Bigger isn’t always better, at least for some college students.
According to a recent poll, 70 percent of college students and graduates said they would not only consider working for a small business, but that they would prefer it.
The results from the poll, which was non-scientific, were released on Feb. 22 and revealed that employer name recognition was no longer the average job hunter’s most-sought-after criteria when searching for employment. Instead, the majority of respondents said they are most interested in finding an employer that will train and invest in them, and give them opportunity for advancement. To get that, they said, they are turning to small business.
Although the definition can vary by industry, experts generally say the distinction between large and small-to-medium sized businesses is a difference of approximately 500 employees.
Collegegrad.com conducted its poll on nearly 500 students and graduates who navigated to its site in search of employment. Ranking.com, a site that tracks Internet traffic, ranks the site No. 1 in its class.
“As far as job stability, I think (large) corporations are probably more stable, and you’ll probably be paid higher wages, so you really have to be committed to a whole different set of values if you want to work for a small business in Alaska,” said Lacey Adcock, a senior marketing major.
Adcock said for her, those values include a simple passion for the work and a desire to make a difference in the community, and for that reason, she would prefer to work for a small, local business.
Stephen Jackstadt, a professor of economics at UAA, said although pay is usually a major factor in the job hunt, having a sense of accomplishment and belonging is more important than a high salary for many people.
“Intuitively, you’d think well, it’s probably people that want a sense of belonging, that they can make a bigger impact,” Jackstadt said. “If you’re one of 500 hundred employees, you might feel like you’re more efficacious – your opinion, your views, your talents would count more (in a small firm).”
A Harris Poll released in May of 2005 examined the mindsets of employees working in small versus large corporations, which concluded with striking results. The poll indicated that 64 percent of employees at small businesses were satisfied with their jobs, compared with 54 percent working for large companies. Additionally, 38 percent of respondents working for large employers thought that their job was a “dead-end,” compared with only 24 percent of small business employees who thought the same.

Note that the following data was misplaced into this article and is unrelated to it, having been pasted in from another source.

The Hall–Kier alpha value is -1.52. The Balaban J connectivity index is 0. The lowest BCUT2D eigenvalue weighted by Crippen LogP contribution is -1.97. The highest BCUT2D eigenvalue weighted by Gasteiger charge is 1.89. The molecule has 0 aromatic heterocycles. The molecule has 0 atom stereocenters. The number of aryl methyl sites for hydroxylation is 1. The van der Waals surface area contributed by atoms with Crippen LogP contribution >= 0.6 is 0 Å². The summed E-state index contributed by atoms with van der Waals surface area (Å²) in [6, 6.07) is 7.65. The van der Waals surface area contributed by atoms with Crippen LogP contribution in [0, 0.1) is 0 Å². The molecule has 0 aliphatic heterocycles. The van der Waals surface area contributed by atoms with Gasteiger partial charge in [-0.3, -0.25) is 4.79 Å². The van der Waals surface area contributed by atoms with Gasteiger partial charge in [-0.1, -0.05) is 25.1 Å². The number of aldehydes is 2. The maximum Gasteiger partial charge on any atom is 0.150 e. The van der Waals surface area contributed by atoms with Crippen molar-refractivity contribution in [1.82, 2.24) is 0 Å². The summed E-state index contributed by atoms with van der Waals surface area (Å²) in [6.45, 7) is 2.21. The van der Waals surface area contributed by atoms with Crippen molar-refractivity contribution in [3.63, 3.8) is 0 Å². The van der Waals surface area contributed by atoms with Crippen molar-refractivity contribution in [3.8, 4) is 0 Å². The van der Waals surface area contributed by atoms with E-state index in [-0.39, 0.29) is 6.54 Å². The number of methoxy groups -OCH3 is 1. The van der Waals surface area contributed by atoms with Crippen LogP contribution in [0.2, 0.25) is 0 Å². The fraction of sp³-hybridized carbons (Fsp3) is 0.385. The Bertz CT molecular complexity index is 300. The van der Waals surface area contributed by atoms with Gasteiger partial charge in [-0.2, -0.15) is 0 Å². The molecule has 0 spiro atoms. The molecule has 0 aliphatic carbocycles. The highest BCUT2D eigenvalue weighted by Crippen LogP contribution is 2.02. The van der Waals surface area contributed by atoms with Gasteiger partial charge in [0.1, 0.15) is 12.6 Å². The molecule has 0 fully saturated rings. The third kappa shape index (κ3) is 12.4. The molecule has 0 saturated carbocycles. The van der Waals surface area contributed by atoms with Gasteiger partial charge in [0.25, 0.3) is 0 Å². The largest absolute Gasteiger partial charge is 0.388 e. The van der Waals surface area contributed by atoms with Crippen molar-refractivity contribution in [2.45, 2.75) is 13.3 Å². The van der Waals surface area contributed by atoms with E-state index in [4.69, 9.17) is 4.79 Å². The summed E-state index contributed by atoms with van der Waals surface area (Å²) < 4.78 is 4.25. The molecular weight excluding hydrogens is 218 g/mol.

The online poll was conducted on 7,718 adult U.S. workers who work at least 30 hours per week using stratified sampling and had a sampling error of plus or minus 1.5 percent.
Danielle Pratt, a senior sociology major, said she thought a smaller company would give her more job satisfaction because she wants to be able to contribute to a greater extent to the company and to the community.
And, she said, the perception of corporate greed is more of a determinant for her in finding a job than is being highly paid.
“I don’t believe in corporate domination, per se,” Pratt said. “So many of the corporations you see, like Wal-Mart, have such a greedy aspect – making money is their bottom line, and it’s not about the people.”
Jackstadt said the stereotype that major corporations are only concerned with the bottom line could be a factor fueling some students’ move toward small businesses. But, he said, watching the profit margin does in fact benefit consumers.
“Price increases for things that Wal-Mart sells are regressive, because they hurt the poor more – a bag of diapers or that kind of stuff,” Jackstadt said. “When you can cut the price of that you’re helping the poor more than you are the rich anyway, so I think paying attention to the bottom line is what businesses ought to be doing.”
In the past, U.S. employees have generally been more pervasive in small businesses than in large ones. In 2003, according to the most recent data available, there were 57 million workers employed by companies with less than 500 employees, compared with nearly 56 million in companies that employed more than 500 people, according to the U.S. Small Business Administration.
Although employment in the two sectors has for the most part been split down the middle in the past, Fortune Magazine revealed a more substantial distinction between the sectors.
Of the magazine’s “100 Best Companies to Work for in 2006,” 62 are either small or midsized, and eight of the top 10 are in that category. When ranked by average pay, nine of the top 10 are small or midsized, which challenges the notion that large companies pay better.
Indeed, a company’s appeal can be affected by the perception that its workers are not simply be another cog in the machine, said Carlos Alsua, a professor in the business administration department.
A perception of stability and prestige has often been the driving force in the past for large employers attracting workers, he said. However, he said, with many large corporations announcing major layoffs, that reputation has been tarnished.
Also, smaller and medium-sized firms tend to be younger firms, he said, which can lead employees to feel they have more of an impact on its operations because the companies are still developing.
“The research in job satisfaction shows that better benefits and better pay don’t necessarily affect satisfaction – they do affect dissatisfaction, but satisfaction is more tied to softer things like a sense of belonging, commitment to the organization, the degree to which you feel that you can make a difference,” Alsua said.